Going back through the news you find several references to tragic loss of life because of collapsed buildings. Some have come tumbling down because of earthquakes, and others collapsed under their own weight. Even the United States is not immune from this.
Perhaps the most recent and tragic loss of life was in China in May 2008 during a 7.9 earthquake where roughly 88,000 people perished. Shoddy workmanship was cited. All things considered a 7.9 is no small earthquake and could have easily qualified as ‘The big One’ California is waiting for. Even more recent was in Haiti where not one but two schools collapsed under their own weight days apart.
In New York city hearing about an ageing building falling is not that uncommon. There have even been tragic bridge failures taking lives over the years. The first wake up call seemingly was in Connecticut in 1978 when entire roof of the Hartford Civic Center collapsed under the weight of a heavy wet snow. Fortunately there were no injuries as it was during the night and the arena was empty. Also in Connecticut in 1983 a portion of a span collapsed on Interstate 95 in the dark of night and cars and trucks simply drove off the bridge at 60 miles per hour.
So it comes to reason that we should all learn from our mistakes and build things that are proper and not shoddy, or so you would think. If you have traveled through San Francisco airport you may have noticed that the building columns are about 10 feet (3 meters) in Diameter for a 3 storey building. With that part of the world being earthquake prone you can understand why.
Now change to a place like Bangkok Thailand and you will see the building practices are very different. Buildings that are in excess of 50 stories tall have columns that are 2 feet (0.6 meter) square. In fact when you look at the numerous buildings under construction they have the appearance of playing cards and toothpicks. So generally speaking that may be just fine as Bangkok is not near earthquakes. Well the fact of the matter is Bangkok does feel earthquakes. There is even an active fault line that runs almost under Bangkok’s new airport 10 miles east of town. The most recent fair size event near Bangkok was in 1983 when a 5.9 hit 100 miles from the city.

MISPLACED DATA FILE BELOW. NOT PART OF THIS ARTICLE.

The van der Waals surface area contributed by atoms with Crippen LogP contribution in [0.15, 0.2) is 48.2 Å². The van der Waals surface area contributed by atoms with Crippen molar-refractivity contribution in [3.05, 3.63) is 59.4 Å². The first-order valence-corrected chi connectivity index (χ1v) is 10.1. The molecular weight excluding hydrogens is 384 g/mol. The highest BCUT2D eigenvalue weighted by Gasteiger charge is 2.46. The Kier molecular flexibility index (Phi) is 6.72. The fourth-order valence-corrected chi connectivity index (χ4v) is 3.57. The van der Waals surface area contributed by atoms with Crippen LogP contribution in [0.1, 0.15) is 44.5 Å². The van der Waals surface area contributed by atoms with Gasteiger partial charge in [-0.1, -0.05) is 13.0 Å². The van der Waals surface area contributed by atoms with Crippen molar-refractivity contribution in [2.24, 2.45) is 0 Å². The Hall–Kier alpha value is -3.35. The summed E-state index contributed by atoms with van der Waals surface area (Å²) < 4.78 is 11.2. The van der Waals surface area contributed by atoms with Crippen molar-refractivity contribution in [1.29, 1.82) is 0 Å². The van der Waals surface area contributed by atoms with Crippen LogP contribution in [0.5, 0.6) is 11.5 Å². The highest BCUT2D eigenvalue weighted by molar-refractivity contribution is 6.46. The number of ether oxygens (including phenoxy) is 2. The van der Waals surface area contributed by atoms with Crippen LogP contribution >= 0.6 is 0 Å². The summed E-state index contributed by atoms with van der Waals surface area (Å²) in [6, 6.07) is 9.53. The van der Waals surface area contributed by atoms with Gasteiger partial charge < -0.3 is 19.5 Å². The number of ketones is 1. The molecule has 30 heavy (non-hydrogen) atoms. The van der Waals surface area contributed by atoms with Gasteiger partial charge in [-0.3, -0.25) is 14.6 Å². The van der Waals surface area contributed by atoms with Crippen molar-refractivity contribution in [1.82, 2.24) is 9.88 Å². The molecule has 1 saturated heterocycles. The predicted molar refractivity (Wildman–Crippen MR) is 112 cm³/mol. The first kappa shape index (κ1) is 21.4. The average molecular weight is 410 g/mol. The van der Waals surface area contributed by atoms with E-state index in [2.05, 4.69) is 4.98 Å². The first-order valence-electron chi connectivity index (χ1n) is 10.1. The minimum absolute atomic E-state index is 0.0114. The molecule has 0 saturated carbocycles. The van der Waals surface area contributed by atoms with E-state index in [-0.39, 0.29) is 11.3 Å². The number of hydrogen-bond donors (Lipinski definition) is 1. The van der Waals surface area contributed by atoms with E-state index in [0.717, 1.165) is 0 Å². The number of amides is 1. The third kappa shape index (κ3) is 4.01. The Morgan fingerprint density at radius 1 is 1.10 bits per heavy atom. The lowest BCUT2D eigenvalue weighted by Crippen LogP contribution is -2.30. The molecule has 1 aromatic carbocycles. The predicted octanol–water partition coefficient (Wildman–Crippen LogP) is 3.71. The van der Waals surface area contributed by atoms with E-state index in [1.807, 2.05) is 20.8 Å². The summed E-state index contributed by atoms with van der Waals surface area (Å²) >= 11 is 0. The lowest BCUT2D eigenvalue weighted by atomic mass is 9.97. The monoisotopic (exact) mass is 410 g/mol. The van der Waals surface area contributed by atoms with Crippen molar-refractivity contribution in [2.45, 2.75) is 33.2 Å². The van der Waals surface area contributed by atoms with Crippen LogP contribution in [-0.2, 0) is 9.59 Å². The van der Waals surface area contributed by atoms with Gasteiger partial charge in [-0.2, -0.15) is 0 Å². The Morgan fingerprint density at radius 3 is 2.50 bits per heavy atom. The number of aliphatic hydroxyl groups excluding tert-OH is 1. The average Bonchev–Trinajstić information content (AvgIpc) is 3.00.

So considering that the Thais have now decided to consider making their buildings 6.0 earthquake durable, and admit that there is zero consideration now. That leaves a bit of a rock in your stomach. With 8,000,000 people in Bangkok the death toll would be huge if a big enough quake were to hit the area. Bangkok rivals New York city in size and population to add some perspective.
Thailand is not unique, much of what is being build in other parts of the world could be compared to building our own death traps and safety takes the back seat and profit is in the front seat. China has shown this to be a major problem where specified materials are substituted for cheaper materials by the contractor, and they do not bother to tell the design engineers, and pay off the inspectors to accidently miss the change.
That practice also happens in the USA. Hurricane Andrew proved that when it tore through southern Florida. Many of the buildings were not up to specifications and as a result, empty lots remained where the buildings once stood. Although not as wide spread as other places, the desire for money seems to be the base cause for many of these man made disasters. The Hartford Civic Center collapse was eventually traced back to using the wrong bolts that were failing and falling from the roof long before the collapse. How and why that happened follows the same theme. That brings us inevitably to the question of how many undiscovered unauthorized changes are waiting to be discovered in the midst of tragedy.